This week and next I am working at a risk management and reinsurance company in Minneapolis through a temp agency. It’s been a bit of an adventure figuring out what exactly I’ll be doing, because at first it seemed that they thought I was an idiot or something. Then they discovered that I had print experience, scanning, proficiency in Microsoft Office, mail room, etc.
Essentially, I’m working with a four-person temp team that the company I’m working for has outsourced a lot of their office support needs to.
Mostly, it’s a lot of waiting around for a project to come up. On my first day, the girl I’m filling in for basically told me to bring a book. Thankfully, today I was doing mail runs (and scoping out cute males around the office–I’ve a crush on the cute guy who sits around the corner), which mostly involves doing a walk-around of both floors to check designated drop trays for any out-going mail.
For my first two days there while I was “training” (i.e., they were figuring out what I was going to be doing), I basically hung out at the front desk with the receptionist. She’s an early-middle-aged Latina with, as I soon discovered, a pretty massive inferiority complex. In the few days I’ve known her, it’s made me wonder how irritating I come across when I give in to negative thinking. She’s also one of those individuals of a certain age where you keep your head down, do your job, watch the clock, and check off the days until retirement.
Let’s call her “Paulita.”
To her credit, Paulita has been working on expanding her mind through reading and exploration of history (she calls it “research”); and she is curious about many things. However, we had a conversation yesterday morning that tested the limits of my tact and incredulity.
Even though it’s technically not allowed, she goes on the Internet to read articles and look things up. For example, yesterday afternoon we were talking about the Civil War and a visit she had to the birthplace of Robert E. Lee. In that conversation, we learned that Lee married the great-granddaughter of Martha Washington, George Washington’s wife. The relation is through her son from her first marriage to Daniel Custis, who died in 1757.
Yesterday morning, while Paulita was on break, I found an article from LiveScience.com on Google News: 3,300-Year-Old Tomb with Pyramid Entrance Discovered in Egypt. She’d mentioned a fascination with ancient Egypt the day before, so I showed it to her when she got back. She mentioned something about wondering if the pyramids were built before or after Stonehenge, and I recalled learning that the very earliest of the Egyptian pyramids (c. 2,670 BCE) were built around the same time as construction on the Salisbury plain began. The circular bank and ditch enclosure of Stonehenge were first excavated around 3,100 BCE, whereas the stone rings weren’t erected until around 2,600 BCE. The Pyramids of Giza were built during the Egyptian 4th Dynasty (c. 2613 to 2494 BCE).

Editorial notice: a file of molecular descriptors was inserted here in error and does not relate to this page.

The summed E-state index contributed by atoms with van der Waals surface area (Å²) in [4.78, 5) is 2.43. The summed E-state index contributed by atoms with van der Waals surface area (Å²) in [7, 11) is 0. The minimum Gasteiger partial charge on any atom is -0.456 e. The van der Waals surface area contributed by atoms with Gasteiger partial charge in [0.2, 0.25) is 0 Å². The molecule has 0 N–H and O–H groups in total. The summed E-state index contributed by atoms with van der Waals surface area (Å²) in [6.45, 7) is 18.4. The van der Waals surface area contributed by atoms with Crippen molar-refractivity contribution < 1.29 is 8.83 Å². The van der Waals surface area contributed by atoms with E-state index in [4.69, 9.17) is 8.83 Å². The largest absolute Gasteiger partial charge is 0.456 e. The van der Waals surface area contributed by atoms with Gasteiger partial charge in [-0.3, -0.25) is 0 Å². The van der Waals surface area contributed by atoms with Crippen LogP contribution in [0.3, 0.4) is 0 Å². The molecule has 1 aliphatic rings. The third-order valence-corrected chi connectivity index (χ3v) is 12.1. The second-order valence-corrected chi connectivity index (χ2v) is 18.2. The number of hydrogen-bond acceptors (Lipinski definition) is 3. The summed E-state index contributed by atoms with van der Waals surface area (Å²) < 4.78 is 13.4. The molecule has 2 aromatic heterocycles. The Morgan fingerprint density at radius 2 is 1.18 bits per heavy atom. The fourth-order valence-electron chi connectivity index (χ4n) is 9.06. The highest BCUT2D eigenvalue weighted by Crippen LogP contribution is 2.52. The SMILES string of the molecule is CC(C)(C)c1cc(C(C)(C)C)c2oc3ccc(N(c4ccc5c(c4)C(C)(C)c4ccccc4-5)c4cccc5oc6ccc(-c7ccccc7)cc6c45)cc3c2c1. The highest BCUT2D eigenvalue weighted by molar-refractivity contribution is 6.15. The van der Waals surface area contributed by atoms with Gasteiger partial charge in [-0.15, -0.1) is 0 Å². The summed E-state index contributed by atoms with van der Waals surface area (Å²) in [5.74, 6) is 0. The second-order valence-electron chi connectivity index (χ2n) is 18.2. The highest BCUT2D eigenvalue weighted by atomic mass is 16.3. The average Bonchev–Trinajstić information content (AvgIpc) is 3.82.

(I looked up all these dates just now. Don’t worry, memory usually prevents me from going full-scale nerd most of the time.)
During all this, Paulita mentioned “Biblical times” at several points, most confusingly in reference to Stonehenge. I’m assuming she was using this phrase to mean “ancient,” but at this point my brain started going into damage control mode. When I mentioned that this kind of building was going on all over Europe around this time in the Neolithic period, that it wasn’t just Egypt, she seemed slightly perplexed.
“But, how is that possible?” she asked. “When God confused the languages and spread everyone out to different parts of the world, how could there have been time for them to have built Stonehenge?”
… big eyes.
“Um… what was that?” I asked, trying to sound as if she’d used a Spanish phrase that I hadn’t caught.
“In Genesis,” she replied. “Have you read the Bible? The Tower of Babel? Men wanted to build a tower to reach to the heavens so they could become like God, and God confused their language so that they couldn’t understand each other and finish building it?”
It was at this point that a sort of United Nations general assembly popped up in my mind. On the one hand, I didn’t want to be “that” kind of atheist and tell her outright that the Bible is a book of myths that never actually happened. On the other hand, I totally wanted to be “that” kind of atheist who tells a well-meaning Christian lady that her holy book is a collection of myths that never actually happened.
Finally, I said, “Oh, yes. That. I was raised Christian” (here she made a gesture as if to say, Then you know all about it!) “… but, you know, there’s nothing in the historical record that I know of that mentions anything like that.”
Her eyes widened a little. “Oh,” she said, sounding dubious but intrigued.
I tried to steer the conversation towards some of the reading I’ve been doing lately about human evolution; about evolutionary differences between Europeans and Africans; how one group of Homo sapiens went south and developed darker skin to cope with the sun, and another went north and developed lighter skin to cope with lack of sun. Their languages evolved differently with them, depending on where they went and how cut off they were from other tribes. And during the Neolithic period, humans started settling down, building huge stone monuments like the Pyramids and Stonehenge as community gathering places to mark transitions in life– birth to death.
This is obviously a condensed version of a lightly meandering conversation that was interrupted by co-worker and the phone ringing. But hearing Paulita attempting to cross-reference history with events in the Bible was… jarring.
It was a stark reminder to me that almost half of Americans still believe that the Bible is real history, and actually happened.